Industry hopes of annuity reform have been dashed by the Chancellor over Treasury fears that changes would cost hundreds of millions of pounds.
In the Budget statement, the Treasury rules out a review after costing alternatives put forward, including Dr Oonagh McDonald's Retirement Income Reform Campaign.
Brown had been widely tipped to announce a wide-ranging review of post-retirement income, with many industry experts expecting the introduction of an interim measure increasing the age of compulsory annuity purchase to 80 from 75 before more fundamental reform.
Instead, the Treasury plans to rely on the industry to develop products and highlights the need to encourage savers to take the open market option when purchasing an annuity.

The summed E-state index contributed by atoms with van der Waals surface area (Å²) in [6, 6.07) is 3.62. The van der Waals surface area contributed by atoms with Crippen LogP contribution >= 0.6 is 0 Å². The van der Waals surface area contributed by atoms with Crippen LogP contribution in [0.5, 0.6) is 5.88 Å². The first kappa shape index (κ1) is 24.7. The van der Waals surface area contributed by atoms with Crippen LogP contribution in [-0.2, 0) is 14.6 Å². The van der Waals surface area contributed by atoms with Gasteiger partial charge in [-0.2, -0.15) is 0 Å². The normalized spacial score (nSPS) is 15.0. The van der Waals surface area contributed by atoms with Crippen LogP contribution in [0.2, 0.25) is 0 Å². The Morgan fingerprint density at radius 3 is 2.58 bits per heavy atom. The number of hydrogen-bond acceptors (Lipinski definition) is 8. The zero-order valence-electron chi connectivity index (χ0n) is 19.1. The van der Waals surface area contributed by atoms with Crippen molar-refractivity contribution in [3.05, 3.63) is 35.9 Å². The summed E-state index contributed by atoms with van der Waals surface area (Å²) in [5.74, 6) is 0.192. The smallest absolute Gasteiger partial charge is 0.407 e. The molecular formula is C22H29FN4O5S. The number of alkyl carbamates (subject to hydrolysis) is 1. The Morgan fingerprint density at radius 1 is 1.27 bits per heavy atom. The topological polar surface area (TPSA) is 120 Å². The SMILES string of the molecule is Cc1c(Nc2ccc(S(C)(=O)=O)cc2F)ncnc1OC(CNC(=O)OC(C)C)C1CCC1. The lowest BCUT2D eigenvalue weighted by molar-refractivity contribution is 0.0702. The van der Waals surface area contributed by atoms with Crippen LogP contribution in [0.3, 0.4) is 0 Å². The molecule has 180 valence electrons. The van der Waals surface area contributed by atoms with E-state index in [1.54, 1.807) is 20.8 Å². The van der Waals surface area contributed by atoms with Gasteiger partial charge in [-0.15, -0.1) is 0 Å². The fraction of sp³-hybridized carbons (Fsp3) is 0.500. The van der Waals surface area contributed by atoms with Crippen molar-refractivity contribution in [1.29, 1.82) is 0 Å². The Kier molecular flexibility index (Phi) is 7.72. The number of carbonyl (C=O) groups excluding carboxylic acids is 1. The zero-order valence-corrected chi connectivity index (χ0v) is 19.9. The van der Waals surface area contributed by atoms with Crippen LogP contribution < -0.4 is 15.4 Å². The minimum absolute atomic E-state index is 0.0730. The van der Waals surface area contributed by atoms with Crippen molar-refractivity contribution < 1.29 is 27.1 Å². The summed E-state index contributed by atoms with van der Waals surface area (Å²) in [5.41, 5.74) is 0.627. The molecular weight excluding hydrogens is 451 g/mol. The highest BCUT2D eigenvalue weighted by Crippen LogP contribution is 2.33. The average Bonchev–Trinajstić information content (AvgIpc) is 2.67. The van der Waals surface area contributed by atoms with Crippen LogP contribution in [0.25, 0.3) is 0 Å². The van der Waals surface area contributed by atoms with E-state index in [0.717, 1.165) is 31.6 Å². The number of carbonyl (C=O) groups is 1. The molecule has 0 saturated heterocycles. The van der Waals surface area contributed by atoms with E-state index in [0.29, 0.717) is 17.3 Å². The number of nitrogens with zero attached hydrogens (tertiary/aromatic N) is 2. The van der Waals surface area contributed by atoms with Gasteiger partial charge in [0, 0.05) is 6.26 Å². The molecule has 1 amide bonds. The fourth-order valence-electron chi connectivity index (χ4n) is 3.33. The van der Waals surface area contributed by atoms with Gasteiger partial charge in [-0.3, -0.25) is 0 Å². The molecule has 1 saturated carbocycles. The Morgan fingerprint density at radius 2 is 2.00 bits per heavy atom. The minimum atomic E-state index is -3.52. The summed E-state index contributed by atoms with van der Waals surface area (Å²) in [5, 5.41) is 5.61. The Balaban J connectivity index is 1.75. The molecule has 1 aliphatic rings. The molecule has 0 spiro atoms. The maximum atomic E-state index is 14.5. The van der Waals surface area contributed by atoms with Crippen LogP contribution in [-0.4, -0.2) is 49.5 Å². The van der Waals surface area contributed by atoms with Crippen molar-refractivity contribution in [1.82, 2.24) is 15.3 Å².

McDonald says: “The suggested reforms will not all cost hundreds of millions. The Government has fundamentally not understood the proposals in the Choices paper.”
Wentworth Rose managing director Philip Rose says: “This clearly shows the Government has not heard the message. It is a shame that there has been some reporting that this Budget would abolish annuities. This means that some people could have put off buying an annuity.
“With the unprecedented step of paying off £34bn of debt, this is likely to lead to gilt repurchase and people are likely to have to buy at lower rates than before.”